Inspired by a presentation by Mosaic leaders at Limmud, he came away thinking: “If they could do it in South London, why not here?”

As well as interest from parents involved in the community, Mr Kay sees the potential for a school to engage the many “hidden Jews in Brighton who want to express their Judaism but not through shul membership”. That is in addition to families who have moved to the less expensive outlying areas.

And more than a community centre, a school would be a major selling point to entice new families.

“It doesn’t take a leap of faith to expect people to come here [if a school is established],” he says. “It would give us nearly everything a Jewish community needs.”

The school group has been awaiting the release of the latest free school criteria from the Department for Education before progressing plans for an application.

“There is always an element of confidence once people see something is moving forward,” Mr Kay notes.

The migration from Brighton of many potential leaders has also impacted on succession planning. It is now more than a decade since Beryl Sharpe, Debra Goodman, Jessica Rosenthal and Sarah Wilks took charge at Sussex Jewish Representative Council.

“If we hadn’t taken over, it would have died,” recalls Mrs Goodman, who is also vice-chair of Brighton’s Reform shul, which has been successful in attracting young families — most recently from other areas — and has 39 children in its cheder and a congregation of around 525.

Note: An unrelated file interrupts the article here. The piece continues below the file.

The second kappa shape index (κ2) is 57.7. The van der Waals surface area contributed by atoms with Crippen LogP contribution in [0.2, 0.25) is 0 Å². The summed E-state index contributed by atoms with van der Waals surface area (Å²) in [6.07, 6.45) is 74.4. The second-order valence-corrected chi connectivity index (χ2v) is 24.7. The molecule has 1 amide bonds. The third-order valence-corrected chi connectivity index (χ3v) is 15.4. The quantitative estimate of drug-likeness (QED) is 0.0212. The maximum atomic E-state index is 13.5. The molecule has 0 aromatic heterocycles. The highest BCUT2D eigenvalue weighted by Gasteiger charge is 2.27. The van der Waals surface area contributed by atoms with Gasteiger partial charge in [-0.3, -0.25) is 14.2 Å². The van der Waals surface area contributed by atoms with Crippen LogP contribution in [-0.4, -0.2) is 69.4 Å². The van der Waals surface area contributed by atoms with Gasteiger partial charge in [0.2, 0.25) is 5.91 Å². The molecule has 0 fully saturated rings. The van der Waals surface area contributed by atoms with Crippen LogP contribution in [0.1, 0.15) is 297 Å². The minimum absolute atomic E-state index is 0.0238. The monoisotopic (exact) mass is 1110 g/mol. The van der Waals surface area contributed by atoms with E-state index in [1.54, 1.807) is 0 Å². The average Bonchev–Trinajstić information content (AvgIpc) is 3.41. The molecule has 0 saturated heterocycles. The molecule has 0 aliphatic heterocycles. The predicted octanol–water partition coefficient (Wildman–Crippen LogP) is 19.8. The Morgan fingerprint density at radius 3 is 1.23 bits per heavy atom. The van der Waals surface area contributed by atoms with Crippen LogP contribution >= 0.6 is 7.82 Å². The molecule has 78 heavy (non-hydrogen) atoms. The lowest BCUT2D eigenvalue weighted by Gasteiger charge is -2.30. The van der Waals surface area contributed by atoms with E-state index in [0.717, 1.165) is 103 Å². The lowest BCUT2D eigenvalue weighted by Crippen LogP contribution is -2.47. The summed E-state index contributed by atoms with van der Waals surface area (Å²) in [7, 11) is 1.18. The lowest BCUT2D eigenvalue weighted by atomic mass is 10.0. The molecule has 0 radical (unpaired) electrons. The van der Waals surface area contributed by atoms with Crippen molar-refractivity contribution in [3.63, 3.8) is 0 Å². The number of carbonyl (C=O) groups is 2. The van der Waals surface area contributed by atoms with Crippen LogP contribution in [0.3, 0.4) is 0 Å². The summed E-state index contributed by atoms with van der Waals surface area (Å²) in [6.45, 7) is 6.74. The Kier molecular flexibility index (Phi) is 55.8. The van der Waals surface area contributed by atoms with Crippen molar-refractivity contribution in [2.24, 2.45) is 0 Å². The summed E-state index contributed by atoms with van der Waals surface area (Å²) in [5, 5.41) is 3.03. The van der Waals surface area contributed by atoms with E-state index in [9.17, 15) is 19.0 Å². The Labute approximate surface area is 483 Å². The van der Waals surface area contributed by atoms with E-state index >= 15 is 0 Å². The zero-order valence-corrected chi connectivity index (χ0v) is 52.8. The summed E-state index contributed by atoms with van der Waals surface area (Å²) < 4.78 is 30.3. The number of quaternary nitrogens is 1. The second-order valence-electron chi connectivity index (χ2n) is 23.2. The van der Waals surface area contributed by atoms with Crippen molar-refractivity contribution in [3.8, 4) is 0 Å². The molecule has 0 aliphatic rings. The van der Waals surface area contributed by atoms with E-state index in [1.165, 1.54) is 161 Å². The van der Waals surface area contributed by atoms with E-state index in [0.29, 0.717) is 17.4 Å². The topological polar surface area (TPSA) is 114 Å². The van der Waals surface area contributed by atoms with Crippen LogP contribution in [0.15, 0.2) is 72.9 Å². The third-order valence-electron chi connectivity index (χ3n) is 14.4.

“It is difficult to get people of the right age [to assume leadership roles]. So many of us wear so many hats. It’s good for now but not for the future.” Her view is supported by the Brighton Reform chair, Michael Harris, who observes ruefully: “We don’t have a surfeit of people clamouring to come on the council.”

The shul does, however, have its own redevelopment scheme, incorporating a new synagogue building “broadly self-financed” by the sale of flats to be constructed alongside.

Add the Progessive shul and a long established Chabad Lubavitch group, there are five affiliating options for a community estimated at 2,700 at the time of the last Census. At the most optimistic assessment, half are not involved in a shul and although there has been an influx of Israelis to the area, they mostly tend to socialise among themselves. “They are the hardest group to attract,” Mr Harris acknowledges.